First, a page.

In old-Norse, ‘Krieger‘ is the name given to fierce warriors that have seen and survived many battles. This Viking axe displays symbolism of the wolf, distinguishing itself by its unique style and for what it represents. This axe made its first appearance in the hands of a group of Viking veterans on a distant island called Arisan. The rumours concerning theses axes were that they had been especially enchanted to be Wolfsegen, special talismans known to grant power over wolves and werewolves. Wether or not these are just legends, when you do meet a group of guards of the great Jarl, a wandering skald or even just one Viking with a Krieger in his possession, I can only offer you one piece of advice: stay wary, as this may be your last battle! Such is the reputation of this fabulous weapon!
Makers from Québec, visionnaries and artists, Martial Grisé, leatherworker and actor, as well as his accomplice Maryse Pépin, graphic designer and illustrator, are the heart of the McGray publishing house. Both of them also authors, they have a unique writing style between both of them. If Maryse represent the educative and playful aspect, Martial is the pillar of the storyline, reinventing the Medieval Fantasy genre.
Joining their talents, they created a unique and educative concept: Their famed dragon eggs give strengths. They published 21 books for all ages and their collections are bestsellers. They also developped a whole line of merchandise, among them Calimacil foam weapons
le design est parfait et efficace, la prise en main est effectivement idéale à 2 mains, mais l'équilibre permet une utilisation en main principale, à condition de pouvoir combattre avec 500g , ce qui facilite vraiment le réalisme en combat. La robustesse permet une parade efficace et l'ensemble aspect + poids rendent les coups réalistes pour l'adversaire . Je ne peut me résoudre à remplacer ma Dan-Axe Skaegi par la Krieger, mais elle est plus pratique dans les rues.
While the shipping of this product ran into some problems and communication was spotty at times, in the end I recieved this beautiful axe and couldn’t be happier. I look forward to using it at future events!
The krieger axe works super well for any dwarven or viking character and the attention to detail is great they are very easy to control and make them very comfortable for dualwielding
This axe looks nice, but it takes a little getting used to, which might not happen for everyone. There are two points to beware, at least with the shorter "hand and a half" version:
1) The balance of the axe is more towards the handle. Unlike the Baruk, which is head heavy, this axe has a point of balance just in front of where the grip area starts. This makes it a bit more nimble, but it is not what one expects of an axe and may take a little getting used to (as a chunk of steel would suggest a balance towards the head). I had a bit of trouble adjusting to it, and the swings at first felt off. What I find helpful here is to experiment with where on the handle you are going to be holding it when you swing. If you get used to it, though, the length of the grip allows for quite a number of different ways to swing it. Once I adapted to it, I felt much better about it. So caveat number 1 is that you may need to adjust a bit to get used to how it feels to swing.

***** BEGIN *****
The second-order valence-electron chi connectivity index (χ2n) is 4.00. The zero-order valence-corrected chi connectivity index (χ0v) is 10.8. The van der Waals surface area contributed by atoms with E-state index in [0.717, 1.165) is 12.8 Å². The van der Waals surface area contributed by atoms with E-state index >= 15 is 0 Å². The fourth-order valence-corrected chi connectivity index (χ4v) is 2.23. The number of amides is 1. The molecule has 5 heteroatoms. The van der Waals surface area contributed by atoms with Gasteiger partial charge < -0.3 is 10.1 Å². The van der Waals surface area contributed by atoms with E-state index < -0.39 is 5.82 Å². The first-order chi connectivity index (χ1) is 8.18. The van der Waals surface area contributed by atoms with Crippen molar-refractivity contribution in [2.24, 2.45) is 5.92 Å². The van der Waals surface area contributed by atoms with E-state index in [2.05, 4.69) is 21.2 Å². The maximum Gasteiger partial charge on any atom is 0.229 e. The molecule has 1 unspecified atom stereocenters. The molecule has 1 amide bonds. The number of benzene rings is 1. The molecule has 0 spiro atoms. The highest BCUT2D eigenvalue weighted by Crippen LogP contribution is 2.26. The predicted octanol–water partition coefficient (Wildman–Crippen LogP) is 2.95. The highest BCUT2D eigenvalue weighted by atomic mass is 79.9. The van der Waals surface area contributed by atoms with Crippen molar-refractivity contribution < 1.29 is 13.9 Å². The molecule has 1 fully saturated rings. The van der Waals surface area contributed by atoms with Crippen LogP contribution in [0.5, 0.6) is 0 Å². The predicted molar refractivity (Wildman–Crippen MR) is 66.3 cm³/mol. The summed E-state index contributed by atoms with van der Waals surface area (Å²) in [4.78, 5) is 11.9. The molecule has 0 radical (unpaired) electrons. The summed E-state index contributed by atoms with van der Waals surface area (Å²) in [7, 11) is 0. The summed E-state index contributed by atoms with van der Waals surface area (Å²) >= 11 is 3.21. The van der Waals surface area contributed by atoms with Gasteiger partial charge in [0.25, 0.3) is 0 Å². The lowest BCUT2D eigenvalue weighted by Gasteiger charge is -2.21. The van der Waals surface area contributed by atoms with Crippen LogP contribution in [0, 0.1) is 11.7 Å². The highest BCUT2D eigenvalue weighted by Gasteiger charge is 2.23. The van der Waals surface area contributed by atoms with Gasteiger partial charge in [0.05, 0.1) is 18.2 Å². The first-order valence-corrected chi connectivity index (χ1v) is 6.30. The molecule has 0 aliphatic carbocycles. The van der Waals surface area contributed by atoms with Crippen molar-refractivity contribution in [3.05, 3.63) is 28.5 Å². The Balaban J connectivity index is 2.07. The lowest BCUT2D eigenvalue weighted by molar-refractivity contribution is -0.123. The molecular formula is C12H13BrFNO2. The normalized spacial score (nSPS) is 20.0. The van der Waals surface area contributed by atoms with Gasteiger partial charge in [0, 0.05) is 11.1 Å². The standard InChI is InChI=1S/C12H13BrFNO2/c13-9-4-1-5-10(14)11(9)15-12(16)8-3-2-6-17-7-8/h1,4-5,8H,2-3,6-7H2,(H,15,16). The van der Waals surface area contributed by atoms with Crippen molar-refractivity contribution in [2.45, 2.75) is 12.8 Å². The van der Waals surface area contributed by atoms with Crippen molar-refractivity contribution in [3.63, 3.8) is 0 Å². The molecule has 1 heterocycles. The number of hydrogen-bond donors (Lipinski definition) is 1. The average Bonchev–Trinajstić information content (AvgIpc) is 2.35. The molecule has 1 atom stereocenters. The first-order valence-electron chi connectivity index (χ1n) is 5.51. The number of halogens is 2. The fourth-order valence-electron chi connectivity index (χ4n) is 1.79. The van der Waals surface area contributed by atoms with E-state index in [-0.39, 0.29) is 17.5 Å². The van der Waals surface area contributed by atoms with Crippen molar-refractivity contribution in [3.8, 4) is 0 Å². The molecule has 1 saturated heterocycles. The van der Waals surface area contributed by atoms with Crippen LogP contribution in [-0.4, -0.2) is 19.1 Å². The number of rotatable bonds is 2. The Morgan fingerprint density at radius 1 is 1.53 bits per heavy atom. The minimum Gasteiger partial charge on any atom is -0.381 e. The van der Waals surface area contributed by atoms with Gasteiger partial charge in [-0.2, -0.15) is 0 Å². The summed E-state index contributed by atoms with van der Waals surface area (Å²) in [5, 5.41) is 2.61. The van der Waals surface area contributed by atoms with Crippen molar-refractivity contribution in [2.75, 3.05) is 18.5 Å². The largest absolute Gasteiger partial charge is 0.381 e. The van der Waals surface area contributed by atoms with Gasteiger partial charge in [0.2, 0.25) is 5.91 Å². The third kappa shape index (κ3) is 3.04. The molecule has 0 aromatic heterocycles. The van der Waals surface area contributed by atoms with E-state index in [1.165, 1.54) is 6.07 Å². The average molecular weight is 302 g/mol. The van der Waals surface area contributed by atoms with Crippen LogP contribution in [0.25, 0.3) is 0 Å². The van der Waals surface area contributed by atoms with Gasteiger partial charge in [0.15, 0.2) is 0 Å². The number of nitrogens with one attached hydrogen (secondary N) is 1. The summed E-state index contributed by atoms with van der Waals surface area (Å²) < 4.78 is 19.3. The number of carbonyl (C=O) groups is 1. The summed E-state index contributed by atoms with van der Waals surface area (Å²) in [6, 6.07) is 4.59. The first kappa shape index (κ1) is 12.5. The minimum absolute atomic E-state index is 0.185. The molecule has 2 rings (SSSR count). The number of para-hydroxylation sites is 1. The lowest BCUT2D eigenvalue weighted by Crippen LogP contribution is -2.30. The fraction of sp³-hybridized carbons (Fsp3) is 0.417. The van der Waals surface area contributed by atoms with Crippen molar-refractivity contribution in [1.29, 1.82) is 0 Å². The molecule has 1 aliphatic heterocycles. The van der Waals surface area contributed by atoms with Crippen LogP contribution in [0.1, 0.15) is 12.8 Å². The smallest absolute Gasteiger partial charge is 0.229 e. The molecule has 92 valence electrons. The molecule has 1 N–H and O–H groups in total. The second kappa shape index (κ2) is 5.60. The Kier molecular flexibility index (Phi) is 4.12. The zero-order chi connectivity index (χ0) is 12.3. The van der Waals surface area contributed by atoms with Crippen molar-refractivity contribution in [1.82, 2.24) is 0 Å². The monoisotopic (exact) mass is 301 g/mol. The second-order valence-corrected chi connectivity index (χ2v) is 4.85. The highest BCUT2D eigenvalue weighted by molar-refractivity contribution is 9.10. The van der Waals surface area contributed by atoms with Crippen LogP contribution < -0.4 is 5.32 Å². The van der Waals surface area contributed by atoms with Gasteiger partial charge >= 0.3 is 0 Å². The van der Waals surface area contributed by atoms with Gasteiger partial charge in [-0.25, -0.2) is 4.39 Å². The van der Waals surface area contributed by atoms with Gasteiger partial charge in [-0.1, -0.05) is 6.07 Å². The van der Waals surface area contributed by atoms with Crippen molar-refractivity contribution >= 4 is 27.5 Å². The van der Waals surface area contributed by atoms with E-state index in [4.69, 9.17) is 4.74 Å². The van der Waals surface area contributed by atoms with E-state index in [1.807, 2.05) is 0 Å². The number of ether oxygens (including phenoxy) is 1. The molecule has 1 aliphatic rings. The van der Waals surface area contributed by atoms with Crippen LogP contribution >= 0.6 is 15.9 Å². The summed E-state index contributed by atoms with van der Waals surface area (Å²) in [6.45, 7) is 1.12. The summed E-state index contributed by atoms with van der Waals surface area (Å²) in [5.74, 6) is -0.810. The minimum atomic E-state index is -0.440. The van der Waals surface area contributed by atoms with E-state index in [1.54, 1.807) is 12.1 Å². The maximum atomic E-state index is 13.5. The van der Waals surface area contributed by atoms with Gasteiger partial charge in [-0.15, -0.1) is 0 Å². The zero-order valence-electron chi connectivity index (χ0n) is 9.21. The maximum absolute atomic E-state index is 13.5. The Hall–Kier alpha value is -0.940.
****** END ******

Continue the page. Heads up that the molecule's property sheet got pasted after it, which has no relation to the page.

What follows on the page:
2) I wish we had some handle measurements with some of these products. The measurement around the grip is potentially too much depending on your hand size. I got used to it, but I have medium-ish sized hands, whereas someone else might find it a little cumbersome. Again, perhaps this just requires some getting used to, because I would have said it was uncomfortable as well when I first started swinging it around. So Caveat 2 is beware for your hand size. The measurement around the grip is about 12cm or 4 3/4 of an inch. It is not a completely circular grip, though, which is good.
Caveats aside, this is a very good axe, and it has some things to recommend it (aside from the fact it bears a resemblance to the class of axe used in that God of War 4 game). Here are a few:
1) Wolves. If you like wolves, the wolf theme is quite nice. Seems lots of people like wolves...
2) The shape of the axe head (a bearded axe shape) is not overwrought. It is of good size, and it hits satisfactorily, but it does not feel clumsy. I'm not sure about how highly I recommend hooking other weapons with it, but you could manage to do so, in theory.
3) The grip allows either use with a single hand or with two hands in a pinch. This is essentially a 'hand and a half' axe, which makes it functionally different from the Baruk. As I did not get the longest version, I can't say about that one (which would obviously require two hands), but the shorter option is quite nice and should allow a nice bit of versatility. The grip is also a more oblong than completely circular, which helps give a sense of axe alignment.
Overall, quite a good axe.
This is by far the best axe I have ever used at larp. It has insane durability
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